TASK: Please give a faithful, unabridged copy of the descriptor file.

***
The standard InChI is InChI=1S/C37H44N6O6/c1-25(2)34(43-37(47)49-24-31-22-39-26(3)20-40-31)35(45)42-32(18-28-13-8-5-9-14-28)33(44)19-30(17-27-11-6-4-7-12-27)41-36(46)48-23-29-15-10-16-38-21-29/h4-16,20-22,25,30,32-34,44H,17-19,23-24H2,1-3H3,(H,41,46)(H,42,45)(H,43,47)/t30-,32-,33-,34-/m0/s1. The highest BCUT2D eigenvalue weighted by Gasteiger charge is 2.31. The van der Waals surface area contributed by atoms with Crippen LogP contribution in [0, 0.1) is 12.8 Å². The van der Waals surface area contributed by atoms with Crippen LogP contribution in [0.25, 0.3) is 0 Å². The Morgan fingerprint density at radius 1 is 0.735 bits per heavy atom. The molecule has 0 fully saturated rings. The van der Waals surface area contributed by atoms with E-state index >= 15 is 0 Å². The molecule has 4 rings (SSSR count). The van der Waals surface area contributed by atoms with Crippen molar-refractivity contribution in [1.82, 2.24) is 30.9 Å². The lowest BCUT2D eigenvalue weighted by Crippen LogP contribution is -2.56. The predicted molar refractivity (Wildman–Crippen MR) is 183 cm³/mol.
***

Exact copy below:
The standard InChI is InChI=1S/C37H44N6O6/c1-25(2)34(43-37(47)49-24-31-22-39-26(3)20-40-31)35(45)42-32(18-28-13-8-5-9-14-28)33(44)19-30(17-27-11-6-4-7-12-27)41-36(46)48-23-29-15-10-16-38-21-29/h4-16,20-22,25,30,32-34,44H,17-19,23-24H2,1-3H3,(H,41,46)(H,42,45)(H,43,47)/t30-,32-,33-,34-/m0/s1. The highest BCUT2D eigenvalue weighted by Gasteiger charge is 2.31. The van der Waals surface area contributed by atoms with Crippen LogP contribution in [0, 0.1) is 12.8 Å². The van der Waals surface area contributed by atoms with Crippen LogP contribution in [0.25, 0.3) is 0 Å². The Morgan fingerprint density at radius 1 is 0.735 bits per heavy atom. The molecule has 0 fully saturated rings. The van der Waals surface area contributed by atoms with E-state index >= 15 is 0 Å². The molecule has 4 rings (SSSR count). The van der Waals surface area contributed by atoms with Crippen molar-refractivity contribution in [1.82, 2.24) is 30.9 Å². The lowest BCUT2D eigenvalue weighted by Crippen LogP contribution is -2.56. The predicted molar refractivity (Wildman–Crippen MR) is 183 cm³/mol.